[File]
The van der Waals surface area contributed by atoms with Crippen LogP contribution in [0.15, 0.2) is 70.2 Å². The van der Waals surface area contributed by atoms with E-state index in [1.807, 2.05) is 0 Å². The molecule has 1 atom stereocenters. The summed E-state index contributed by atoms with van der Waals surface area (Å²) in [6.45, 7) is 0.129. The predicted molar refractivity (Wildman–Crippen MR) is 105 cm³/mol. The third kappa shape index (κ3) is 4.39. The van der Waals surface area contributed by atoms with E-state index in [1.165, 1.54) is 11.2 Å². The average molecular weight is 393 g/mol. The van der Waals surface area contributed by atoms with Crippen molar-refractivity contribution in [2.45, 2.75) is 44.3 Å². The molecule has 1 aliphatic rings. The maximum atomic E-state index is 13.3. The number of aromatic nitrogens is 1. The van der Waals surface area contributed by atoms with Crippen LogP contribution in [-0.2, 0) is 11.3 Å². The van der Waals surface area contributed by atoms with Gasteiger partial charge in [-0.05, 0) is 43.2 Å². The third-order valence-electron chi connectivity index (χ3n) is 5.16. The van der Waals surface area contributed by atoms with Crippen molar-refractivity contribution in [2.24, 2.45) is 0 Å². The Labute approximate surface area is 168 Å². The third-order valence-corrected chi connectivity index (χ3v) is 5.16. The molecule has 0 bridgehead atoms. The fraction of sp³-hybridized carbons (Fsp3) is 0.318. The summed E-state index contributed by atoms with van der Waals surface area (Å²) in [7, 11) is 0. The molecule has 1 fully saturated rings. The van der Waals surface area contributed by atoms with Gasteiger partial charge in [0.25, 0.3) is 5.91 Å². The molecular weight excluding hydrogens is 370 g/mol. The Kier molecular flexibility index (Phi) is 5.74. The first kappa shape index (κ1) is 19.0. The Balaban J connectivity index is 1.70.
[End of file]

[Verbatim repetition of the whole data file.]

The van der Waals surface area contributed by atoms with Crippen LogP contribution in [0.15, 0.2) is 70.2 Å². The van der Waals surface area contributed by atoms with E-state index in [1.807, 2.05) is 0 Å². The molecule has 1 atom stereocenters. The summed E-state index contributed by atoms with van der Waals surface area (Å²) in [6.45, 7) is 0.129. The predicted molar refractivity (Wildman–Crippen MR) is 105 cm³/mol. The third kappa shape index (κ3) is 4.39. The van der Waals surface area contributed by atoms with E-state index in [1.165, 1.54) is 11.2 Å². The average molecular weight is 393 g/mol. The van der Waals surface area contributed by atoms with Crippen molar-refractivity contribution in [2.45, 2.75) is 44.3 Å². The molecule has 1 aliphatic rings. The maximum atomic E-state index is 13.3. The number of aromatic nitrogens is 1. The van der Waals surface area contributed by atoms with Crippen LogP contribution in [-0.2, 0) is 11.3 Å². The van der Waals surface area contributed by atoms with Gasteiger partial charge in [-0.05, 0) is 43.2 Å². The third-order valence-electron chi connectivity index (χ3n) is 5.16. The van der Waals surface area contributed by atoms with Crippen molar-refractivity contribution in [2.24, 2.45) is 0 Å². The Labute approximate surface area is 168 Å². The third-order valence-corrected chi connectivity index (χ3v) is 5.16. The molecule has 0 bridgehead atoms. The fraction of sp³-hybridized carbons (Fsp3) is 0.318. The summed E-state index contributed by atoms with van der Waals surface area (Å²) in [7, 11) is 0. The molecule has 1 fully saturated rings. The van der Waals surface area contributed by atoms with Gasteiger partial charge in [0.25, 0.3) is 5.91 Å². The molecular weight excluding hydrogens is 370 g/mol. The Kier molecular flexibility index (Phi) is 5.74. The first kappa shape index (κ1) is 19.0. The Balaban J connectivity index is 1.70.